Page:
14. 14.

    The average negative effects can also be seen when not including an interaction term between government size and legitimacy (results available upon request). However, compared to the results in Tables 3 and 4, not including an interaction term clearly inflates the standard errors of central estimates, rendering government size statistically insignificant in its long-term effect on growth.

  15. 15.

    We have ensured that our main findings do not change when using a fixed effects estimator in levels or when aggregating our data into non-overlapping five-year periods (results available upon request). The main difference is that the choice of applying an ECM reduces the amount of noise due to short-term effects, rendering the long-run effects more precisely estimated.

  16. 16.

    We do not doubt that good legal institutions and strong protection of private property rights are positively associated with economic development in the long run. However, with our choice of estimation strategy across a group of relatively similar countries, we are technically unable to detect this influence.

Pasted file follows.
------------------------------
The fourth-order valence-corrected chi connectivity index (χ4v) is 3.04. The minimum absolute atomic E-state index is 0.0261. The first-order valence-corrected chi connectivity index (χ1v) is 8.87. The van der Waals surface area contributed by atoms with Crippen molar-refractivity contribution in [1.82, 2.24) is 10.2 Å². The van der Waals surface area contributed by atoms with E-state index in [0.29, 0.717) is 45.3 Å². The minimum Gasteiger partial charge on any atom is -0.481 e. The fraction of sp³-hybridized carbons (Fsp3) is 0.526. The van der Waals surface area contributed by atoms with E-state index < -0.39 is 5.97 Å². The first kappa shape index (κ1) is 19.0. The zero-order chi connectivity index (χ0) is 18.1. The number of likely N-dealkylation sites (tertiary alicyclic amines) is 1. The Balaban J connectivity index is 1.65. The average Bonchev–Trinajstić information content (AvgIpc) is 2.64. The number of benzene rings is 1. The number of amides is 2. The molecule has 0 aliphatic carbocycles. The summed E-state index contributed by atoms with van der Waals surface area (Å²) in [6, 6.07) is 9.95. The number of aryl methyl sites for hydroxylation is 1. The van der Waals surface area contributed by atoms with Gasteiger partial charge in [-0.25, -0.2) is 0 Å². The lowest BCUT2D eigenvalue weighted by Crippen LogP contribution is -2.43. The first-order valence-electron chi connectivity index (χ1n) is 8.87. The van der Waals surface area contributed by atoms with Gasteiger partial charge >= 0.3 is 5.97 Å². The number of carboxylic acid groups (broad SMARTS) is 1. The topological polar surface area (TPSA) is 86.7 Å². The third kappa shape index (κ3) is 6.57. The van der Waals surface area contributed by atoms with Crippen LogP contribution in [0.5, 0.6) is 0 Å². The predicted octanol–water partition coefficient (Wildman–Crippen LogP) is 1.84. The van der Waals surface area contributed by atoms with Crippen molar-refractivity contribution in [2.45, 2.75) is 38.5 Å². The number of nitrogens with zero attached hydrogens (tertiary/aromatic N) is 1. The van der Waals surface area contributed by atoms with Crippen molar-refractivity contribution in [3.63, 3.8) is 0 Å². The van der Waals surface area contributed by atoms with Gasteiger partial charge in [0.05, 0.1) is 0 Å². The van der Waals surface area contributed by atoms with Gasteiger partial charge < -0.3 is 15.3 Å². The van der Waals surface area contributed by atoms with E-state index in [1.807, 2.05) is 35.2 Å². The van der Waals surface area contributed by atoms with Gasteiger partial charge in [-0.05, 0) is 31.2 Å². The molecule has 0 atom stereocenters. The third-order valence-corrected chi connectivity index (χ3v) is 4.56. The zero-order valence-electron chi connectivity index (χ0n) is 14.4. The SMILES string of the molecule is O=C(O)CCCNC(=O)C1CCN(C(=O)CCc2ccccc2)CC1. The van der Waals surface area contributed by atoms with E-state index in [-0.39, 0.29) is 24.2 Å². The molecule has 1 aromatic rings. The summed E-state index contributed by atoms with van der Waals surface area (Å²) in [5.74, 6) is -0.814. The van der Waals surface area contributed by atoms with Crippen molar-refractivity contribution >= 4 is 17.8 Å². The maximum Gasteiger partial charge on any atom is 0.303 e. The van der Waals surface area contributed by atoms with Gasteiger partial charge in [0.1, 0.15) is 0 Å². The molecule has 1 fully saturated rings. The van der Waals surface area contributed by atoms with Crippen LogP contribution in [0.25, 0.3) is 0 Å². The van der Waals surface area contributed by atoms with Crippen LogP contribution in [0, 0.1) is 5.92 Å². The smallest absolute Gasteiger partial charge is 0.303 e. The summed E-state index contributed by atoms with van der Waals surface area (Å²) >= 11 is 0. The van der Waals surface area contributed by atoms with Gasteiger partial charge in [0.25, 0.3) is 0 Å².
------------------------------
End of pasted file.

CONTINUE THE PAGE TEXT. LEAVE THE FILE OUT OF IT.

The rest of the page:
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Acknowledgments

The authors wish to thank Andreas Bergh, Enrico Colombatto, Jerg Gutmann, Pelin Ayan Musil, Christoph Schenke, participants at the Institute for Research in Economic and Fiscal Issues (IREF) and Anglo-American University workshop in Prague and participants at the Public Choice Society Meetings in Charleston for useful comments and suggestions, and the Institute for Research in Economic and Fiscal Issues (IREF) (all), the Swedish Research Council (Berggren) and Johan & Jakob Söderberg’s Foundation (Berggren) for financial support. Rasmus Rødby Kristiansen and Aleš Rod provided excellent research assistance.

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Correspondence to Niclas Berggren.

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Berggren, N., Bjørnskov, C. & Lipka, D. Legitimacy and the cost of government. Public Choice 162, 307–328 (2015). https://doi.org/10.1007/s11127-014-0224-9

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Keywords

  • Legitimacy
  • Economic growth
  • Size of government
  • Confidence
  • Trust

JEL Classification

  • E62
  • H11
  • H20
  • O43
  • Z13